Endless Session, Day 889:  Returning Home


523 days, or 1.5 years ago, marked the last endless session entry.  Daily tracking has dwindled (now needing a bit of math to pinpoint streak currents) but everyday waves and stoke have ardently continued, adventures have multiplied like gremlins, love is in the air, and careers have shifted from 7 years in healthcare – since I was 18 – to a still-blossoming writing career.  In between all this, at a house in Santa Monica filled to the brim with sparkly mermaid trinkets, I had a memorable, one-minute conversation with a woman on the phone. 

I’ve heard maybe a hundred stories of the pure stoke of this woman.  This woman’s daughter, Marion Clarke has become one of my dearest friends.  Marion is my hero, and this woman, even though I’d never met her, is also my hero.  This woman founded WISA (Women’s International Surfing Association) in 1975 and was inducted into the Surfers Walk of Fame in 2016, where I watched from the crowd in Huntington Beach as Marion stepped up on the podium adorned in a white dress and a perma-smile to accept her mom’s recognition.  This woman founded Surf Bus Foundation – a non-profit organization that strives to teach inner city youth about the ocean, water safety, and environmental issues – and Surf Academy; both tight ships in Santa Monica, both now masterfully directed by Marion.  This woman held the first ever pro surfing event for women at Malibu, and this woman won the US women’s surfing championship at 17.

This woman is surf royalty and her name is Mary Setterholm.

Mary was on a rare visit to California from her home in New England, where she took up residence in her mid-fifties, ending up far from the South Bay at Harvard Divinity School.  She’s traveled back from time to time to visit family and has danced around the Pacific, but San Onofre, which etches its mark on many a water-lover, is that special place she hadn’t laid eyes on in over 8 years.

I pulled in a smidge late to Zebra House coffee in San Clemente where Roya Carlson, Maddie LaMoncao, Marion Clarke, and That Woman On the Phone – a real, breathing body – were all sitting swapping stories, waiting for Christian and I.  After some chats and a bit of awkward fangirling, Mary refocused the scatterbrained troops and set our coordinates for the beach.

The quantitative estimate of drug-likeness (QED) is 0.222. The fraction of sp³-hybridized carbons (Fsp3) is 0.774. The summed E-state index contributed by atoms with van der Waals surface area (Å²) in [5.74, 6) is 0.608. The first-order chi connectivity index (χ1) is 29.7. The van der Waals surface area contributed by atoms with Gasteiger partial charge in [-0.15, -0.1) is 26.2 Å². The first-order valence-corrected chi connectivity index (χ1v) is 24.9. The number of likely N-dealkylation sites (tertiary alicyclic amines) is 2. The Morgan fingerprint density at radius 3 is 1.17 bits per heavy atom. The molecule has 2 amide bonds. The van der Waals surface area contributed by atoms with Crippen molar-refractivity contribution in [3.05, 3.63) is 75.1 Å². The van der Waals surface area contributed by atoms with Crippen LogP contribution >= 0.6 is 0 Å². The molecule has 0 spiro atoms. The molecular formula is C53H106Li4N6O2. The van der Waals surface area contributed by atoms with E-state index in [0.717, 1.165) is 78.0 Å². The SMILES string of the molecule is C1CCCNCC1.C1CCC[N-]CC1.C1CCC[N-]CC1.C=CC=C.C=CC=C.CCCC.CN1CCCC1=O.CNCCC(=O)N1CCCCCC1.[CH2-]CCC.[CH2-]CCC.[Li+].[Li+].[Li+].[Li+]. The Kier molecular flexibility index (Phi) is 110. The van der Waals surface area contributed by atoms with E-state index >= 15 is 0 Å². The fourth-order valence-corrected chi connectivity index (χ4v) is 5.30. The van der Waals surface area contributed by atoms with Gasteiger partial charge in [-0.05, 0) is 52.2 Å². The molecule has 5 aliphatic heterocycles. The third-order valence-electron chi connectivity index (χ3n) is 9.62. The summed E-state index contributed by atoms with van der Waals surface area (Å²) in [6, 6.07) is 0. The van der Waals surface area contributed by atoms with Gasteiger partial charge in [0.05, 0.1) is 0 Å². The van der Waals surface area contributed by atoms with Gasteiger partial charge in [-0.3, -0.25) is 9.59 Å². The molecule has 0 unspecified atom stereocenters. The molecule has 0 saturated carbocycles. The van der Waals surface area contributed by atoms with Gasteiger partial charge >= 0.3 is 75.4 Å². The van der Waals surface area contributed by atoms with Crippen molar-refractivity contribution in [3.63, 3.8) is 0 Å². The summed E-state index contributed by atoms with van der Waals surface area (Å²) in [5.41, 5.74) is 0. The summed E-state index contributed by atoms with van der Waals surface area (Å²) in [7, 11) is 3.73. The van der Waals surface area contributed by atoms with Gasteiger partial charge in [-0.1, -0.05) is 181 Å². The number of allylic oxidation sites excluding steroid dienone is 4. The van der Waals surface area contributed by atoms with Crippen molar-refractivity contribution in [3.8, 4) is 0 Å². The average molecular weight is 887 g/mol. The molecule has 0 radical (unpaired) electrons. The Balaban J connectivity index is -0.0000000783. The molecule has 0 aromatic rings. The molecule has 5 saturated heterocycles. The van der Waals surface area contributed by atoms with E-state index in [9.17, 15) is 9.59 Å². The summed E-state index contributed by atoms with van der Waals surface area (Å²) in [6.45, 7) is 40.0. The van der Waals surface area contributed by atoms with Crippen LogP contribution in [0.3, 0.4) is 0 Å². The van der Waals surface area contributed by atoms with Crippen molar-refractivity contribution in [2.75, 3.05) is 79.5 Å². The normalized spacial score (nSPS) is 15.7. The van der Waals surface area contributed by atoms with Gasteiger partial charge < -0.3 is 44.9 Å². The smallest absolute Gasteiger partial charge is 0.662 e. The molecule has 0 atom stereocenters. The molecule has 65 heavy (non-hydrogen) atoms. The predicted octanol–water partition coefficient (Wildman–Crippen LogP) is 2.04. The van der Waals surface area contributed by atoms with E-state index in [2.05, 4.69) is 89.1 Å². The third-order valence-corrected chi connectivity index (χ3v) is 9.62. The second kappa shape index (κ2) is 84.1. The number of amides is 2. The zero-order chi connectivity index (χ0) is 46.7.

My subie, already caked with mud, and Marion’s merbeast clambered down the bumpy, overused dirt road and pulled in next to each other, where we stepped foot on land to sink our toes in the cold sand and take in the perfect, inviting 3-4 foot peelers accompanied by light offshore wind.  Mary looked like she was returning home.

Roya, Mary, Maddie, and Marion.  Photo

We sat for a minute, taking it all in, and I asked Mary how it felt to be back to San O after so long.

“Oh my god it’s like going to grandfather’s house – your favorite grandfather’s house.  It’s someone who could always be counted on.  To listen to you, give you a hug, be strict, and say, you go girl.”

Just wow.

Maddie, Christian and Roya took to fire chief duty to get eggs going, Marion whipped out a box of snacks, and Mary made haste with some neoprene and took to the sea.  As I watched Mary walk down the rocky beach with a bright yellow INT after a few bites of Maddie’s warm eggs, she raised her hands up and yelled out in excitement.  Pelicans and seagulls nearly swarmed her on the paddle out, as if they had missed her.


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Mary Setterholm's first wave back at home. Photo by Morgan Sliff

Marion, Roya and Christian followed swiftly behind as Mary took her first wave, a waist high right around Dogpatch.  I pitched my camera in my car, ran as fast as I could to the state park bathrooms to relieve myself of Zebra House’s libations, and suited up faster than The Flash.

Paddling out, I could hear more exaltation from Mary, cheering for strangers as they raced down gentle sets.  We all surfed for hours, laughed for hours, and exited the water feeling full – San Onofre providing a morning buffet.  About 30 minutes of stories and homemade blueberry pie to follow didn’t quite live up to the million questions I could have asked.  We parted ways, leaving the stoked girls and that woman on the phone that I didn’t think could be real by the campfire, still looking out int0 the ocean.

You know what they say about meeting your heroes?  I met one today.  And it was cooler than I ever could have imagined.


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Written by: Easy Reader Staff

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